One revelation is that while transitions might seem disorganized and discombobulated, they actually have a remarkably consistent shape. Transitions involve three distinct phases. I call them “the long goodbye,” “the messy middle” and “the new beginning.” Unlike what scholars claimed a century ago, these steps don’t happen in a straight, predictable line. One of the clearest conclusions from my conversations is that the old model of life transitions is wrong. Worse, it is dangerous for people who believe they are expected to go through a set of emotions in a prearranged order.

Just as life is nonlinear, transitions themselves are nonlinear.

As a rule, I found that each person gravitates to the phase they’re naturally adept at and gets stuck in the one they’re weakest at. While some people hate saying goodbye (39% in my study), others excel at it. Nina Collins, a onetime literary agent who lost her mother when she was 19, went on to have multiple careers and multiple marriages. “I’m very decisive at saying goodbye,” she said. “My therapist once said I under-attach to things. I think it’s because my mother died young.”

Many bog down in the messy middle (47% in my study), but some thrive. Rosemary Daniell, a scarlet-haired poet from Atlanta, was the daughter of an alcoholic father and a mother who died by suicide. Married at 16, Rosemary divorced her first two husbands but was divorced by her third, a playwright from New York. She was so devastated she responded by dating only manly men — cops, cowboys, teamsters — working on an oil rig, and writing a steamy kiss-and-tell.

When I asked Rosemary about that messy period when she was searching for Mr. Wrong (she eventually married the winner, an army paratrooper, and they’ve been together for three decades), she looked at me with bemused scorn. “I loved that period! I call it a vacation from life. I see it as a period of fun, new experiences, creativity, and meeting all kinds of people I had never met before.”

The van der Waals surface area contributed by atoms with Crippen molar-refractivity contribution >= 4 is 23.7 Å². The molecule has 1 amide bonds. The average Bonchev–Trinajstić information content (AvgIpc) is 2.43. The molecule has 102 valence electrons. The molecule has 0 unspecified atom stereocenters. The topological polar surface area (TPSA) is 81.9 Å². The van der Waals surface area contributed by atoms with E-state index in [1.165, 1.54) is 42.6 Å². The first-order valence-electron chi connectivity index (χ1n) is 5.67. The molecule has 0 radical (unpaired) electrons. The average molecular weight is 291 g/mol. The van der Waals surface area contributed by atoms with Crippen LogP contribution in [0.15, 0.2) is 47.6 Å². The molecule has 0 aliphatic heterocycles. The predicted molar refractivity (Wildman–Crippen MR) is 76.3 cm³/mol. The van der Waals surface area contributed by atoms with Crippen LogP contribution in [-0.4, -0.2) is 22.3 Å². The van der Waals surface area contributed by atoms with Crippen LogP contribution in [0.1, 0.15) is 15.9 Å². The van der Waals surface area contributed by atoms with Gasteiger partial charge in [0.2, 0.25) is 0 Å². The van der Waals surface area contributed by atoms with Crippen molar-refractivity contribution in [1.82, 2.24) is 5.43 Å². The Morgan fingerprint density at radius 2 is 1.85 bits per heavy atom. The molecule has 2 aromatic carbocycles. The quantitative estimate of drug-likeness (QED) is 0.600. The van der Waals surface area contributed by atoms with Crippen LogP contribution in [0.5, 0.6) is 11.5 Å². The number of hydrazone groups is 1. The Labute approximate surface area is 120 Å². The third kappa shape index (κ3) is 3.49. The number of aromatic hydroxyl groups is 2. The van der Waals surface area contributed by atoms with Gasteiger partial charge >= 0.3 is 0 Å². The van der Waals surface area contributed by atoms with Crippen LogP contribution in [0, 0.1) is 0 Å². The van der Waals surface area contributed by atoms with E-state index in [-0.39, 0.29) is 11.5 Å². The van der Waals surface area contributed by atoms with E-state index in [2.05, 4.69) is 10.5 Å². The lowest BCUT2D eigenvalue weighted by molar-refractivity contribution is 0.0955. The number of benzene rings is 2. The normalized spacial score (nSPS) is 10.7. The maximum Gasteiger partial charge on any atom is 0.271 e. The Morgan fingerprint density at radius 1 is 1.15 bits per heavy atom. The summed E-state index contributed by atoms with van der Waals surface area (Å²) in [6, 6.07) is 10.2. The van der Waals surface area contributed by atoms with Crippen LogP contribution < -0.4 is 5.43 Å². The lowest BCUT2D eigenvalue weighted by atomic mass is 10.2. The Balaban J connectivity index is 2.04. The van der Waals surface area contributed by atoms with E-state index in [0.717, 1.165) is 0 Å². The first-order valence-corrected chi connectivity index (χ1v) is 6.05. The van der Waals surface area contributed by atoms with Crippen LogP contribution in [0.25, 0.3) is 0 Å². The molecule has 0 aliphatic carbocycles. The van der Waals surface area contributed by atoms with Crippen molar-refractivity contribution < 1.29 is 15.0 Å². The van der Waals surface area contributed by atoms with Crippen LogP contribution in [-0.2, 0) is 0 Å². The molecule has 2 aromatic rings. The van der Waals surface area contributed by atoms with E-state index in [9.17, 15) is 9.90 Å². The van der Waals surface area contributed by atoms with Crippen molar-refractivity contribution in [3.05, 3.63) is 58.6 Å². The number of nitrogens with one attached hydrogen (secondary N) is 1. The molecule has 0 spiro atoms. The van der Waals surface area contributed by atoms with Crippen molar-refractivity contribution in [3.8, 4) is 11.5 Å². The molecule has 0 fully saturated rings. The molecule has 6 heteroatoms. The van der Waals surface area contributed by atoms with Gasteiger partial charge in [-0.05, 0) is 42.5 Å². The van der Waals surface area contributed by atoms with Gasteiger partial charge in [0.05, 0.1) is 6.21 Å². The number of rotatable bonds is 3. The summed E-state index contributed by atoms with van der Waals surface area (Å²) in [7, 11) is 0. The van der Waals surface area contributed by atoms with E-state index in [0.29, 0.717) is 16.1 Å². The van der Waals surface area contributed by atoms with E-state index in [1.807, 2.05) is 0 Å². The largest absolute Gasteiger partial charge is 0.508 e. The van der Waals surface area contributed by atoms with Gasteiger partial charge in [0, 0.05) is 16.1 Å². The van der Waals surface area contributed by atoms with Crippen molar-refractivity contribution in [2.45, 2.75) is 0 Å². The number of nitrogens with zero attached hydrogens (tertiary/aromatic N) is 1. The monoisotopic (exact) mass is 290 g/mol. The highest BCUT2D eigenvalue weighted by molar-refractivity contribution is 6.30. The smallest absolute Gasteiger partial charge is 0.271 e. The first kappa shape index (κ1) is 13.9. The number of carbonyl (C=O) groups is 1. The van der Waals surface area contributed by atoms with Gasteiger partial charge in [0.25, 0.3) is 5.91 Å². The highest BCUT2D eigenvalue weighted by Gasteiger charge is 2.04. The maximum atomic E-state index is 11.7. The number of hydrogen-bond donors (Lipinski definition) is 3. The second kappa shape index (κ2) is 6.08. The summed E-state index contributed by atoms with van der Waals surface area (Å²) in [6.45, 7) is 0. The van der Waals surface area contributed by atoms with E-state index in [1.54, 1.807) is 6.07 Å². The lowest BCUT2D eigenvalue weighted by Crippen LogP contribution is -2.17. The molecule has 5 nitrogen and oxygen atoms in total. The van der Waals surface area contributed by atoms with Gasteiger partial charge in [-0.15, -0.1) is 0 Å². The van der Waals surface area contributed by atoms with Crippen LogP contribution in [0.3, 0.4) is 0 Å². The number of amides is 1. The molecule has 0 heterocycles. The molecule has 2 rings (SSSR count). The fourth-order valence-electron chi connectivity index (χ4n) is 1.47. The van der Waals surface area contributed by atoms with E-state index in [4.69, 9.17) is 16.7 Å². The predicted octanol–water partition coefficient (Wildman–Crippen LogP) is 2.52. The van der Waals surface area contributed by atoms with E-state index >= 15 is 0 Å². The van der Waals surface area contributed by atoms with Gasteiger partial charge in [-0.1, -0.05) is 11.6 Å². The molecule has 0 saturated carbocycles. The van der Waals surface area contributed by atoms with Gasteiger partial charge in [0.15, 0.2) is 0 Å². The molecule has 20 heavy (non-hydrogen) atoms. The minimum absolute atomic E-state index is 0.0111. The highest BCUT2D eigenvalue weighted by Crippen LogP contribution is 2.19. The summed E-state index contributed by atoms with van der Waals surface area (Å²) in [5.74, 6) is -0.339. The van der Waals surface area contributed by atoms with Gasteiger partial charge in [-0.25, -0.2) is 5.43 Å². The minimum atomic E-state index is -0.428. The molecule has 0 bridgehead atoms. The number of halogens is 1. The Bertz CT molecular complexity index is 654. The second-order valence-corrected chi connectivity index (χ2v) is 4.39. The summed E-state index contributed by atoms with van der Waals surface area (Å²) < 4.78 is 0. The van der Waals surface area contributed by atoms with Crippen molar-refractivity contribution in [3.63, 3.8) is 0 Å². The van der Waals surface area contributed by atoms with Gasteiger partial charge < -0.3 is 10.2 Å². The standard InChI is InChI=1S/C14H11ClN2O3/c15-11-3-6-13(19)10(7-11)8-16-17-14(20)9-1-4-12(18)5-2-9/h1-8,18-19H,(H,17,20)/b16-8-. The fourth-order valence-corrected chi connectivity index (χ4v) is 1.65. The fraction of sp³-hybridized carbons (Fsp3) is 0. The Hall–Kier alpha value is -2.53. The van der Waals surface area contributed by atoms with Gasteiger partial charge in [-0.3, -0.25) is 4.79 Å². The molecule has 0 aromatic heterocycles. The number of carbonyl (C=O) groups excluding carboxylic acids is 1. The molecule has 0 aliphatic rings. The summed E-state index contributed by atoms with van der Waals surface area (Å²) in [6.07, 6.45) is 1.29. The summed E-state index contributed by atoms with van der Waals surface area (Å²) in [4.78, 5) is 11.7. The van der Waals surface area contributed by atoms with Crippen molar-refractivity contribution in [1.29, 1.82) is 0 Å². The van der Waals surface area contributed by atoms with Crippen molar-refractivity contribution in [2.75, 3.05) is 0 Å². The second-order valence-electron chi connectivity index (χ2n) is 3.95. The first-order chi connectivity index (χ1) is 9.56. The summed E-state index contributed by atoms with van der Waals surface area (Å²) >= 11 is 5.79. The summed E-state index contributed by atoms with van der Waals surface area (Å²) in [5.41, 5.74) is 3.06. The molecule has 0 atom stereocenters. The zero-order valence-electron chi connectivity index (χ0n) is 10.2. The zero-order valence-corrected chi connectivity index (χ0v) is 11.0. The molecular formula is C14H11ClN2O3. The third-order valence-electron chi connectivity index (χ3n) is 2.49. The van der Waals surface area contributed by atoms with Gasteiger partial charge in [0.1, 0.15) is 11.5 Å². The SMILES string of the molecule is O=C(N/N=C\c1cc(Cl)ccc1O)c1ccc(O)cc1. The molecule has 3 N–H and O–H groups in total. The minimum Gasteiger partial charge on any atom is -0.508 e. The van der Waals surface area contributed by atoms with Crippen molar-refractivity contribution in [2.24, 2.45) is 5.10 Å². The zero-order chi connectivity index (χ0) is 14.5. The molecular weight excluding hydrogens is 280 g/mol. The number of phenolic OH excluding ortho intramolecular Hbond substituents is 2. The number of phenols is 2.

Rosemary’s story hints at a larger truth. If you understand and deploy the skills of navigating a life transition — accepting your emotions, using rituals to say goodbye to your own self, shedding certain habits, experimenting with creative outlets, unveiling your new self — they can be remarkably freeing, even renewing.

Perhaps the most important thing I learned in more than a thousand hours of interviews is that a life transition is a meaning-making exercise. And it’s one that works. A transition is the slow, effortful process of turning the cacophony of a lifequake into the melody of everyday life.

And transitions are essential to being alive. As long as we have to spend half our lives in these unsettled states, we should stop viewing them as periods we have to grit and grind our way through. We should see them instead for what they are: healing periods that take the wounded parts of lives and begin to repair them.

William James said it best a century ago and we should heed his wisdom: “Life is in the transitions.” Transitions are not going away; they key to benefiting from them is not turn away. Don’t shield your eyes with the scary parts start; that’s when the heroes are made.

Bruce Feiler’s Life Is In the Transitions introduces the first new model for navigating life transitions in 50 years.

Bruce Feiler is the author of six consecutive New York Times bestsellers, including The Secrets of Happy Families and Council of Dads, which inspired the NBC series. His latest book, Life Is In the Transitions: Mastering Change at Any Age, from which this piece is adapted, has just been published. For more information, please visit www.brucefeiler.com.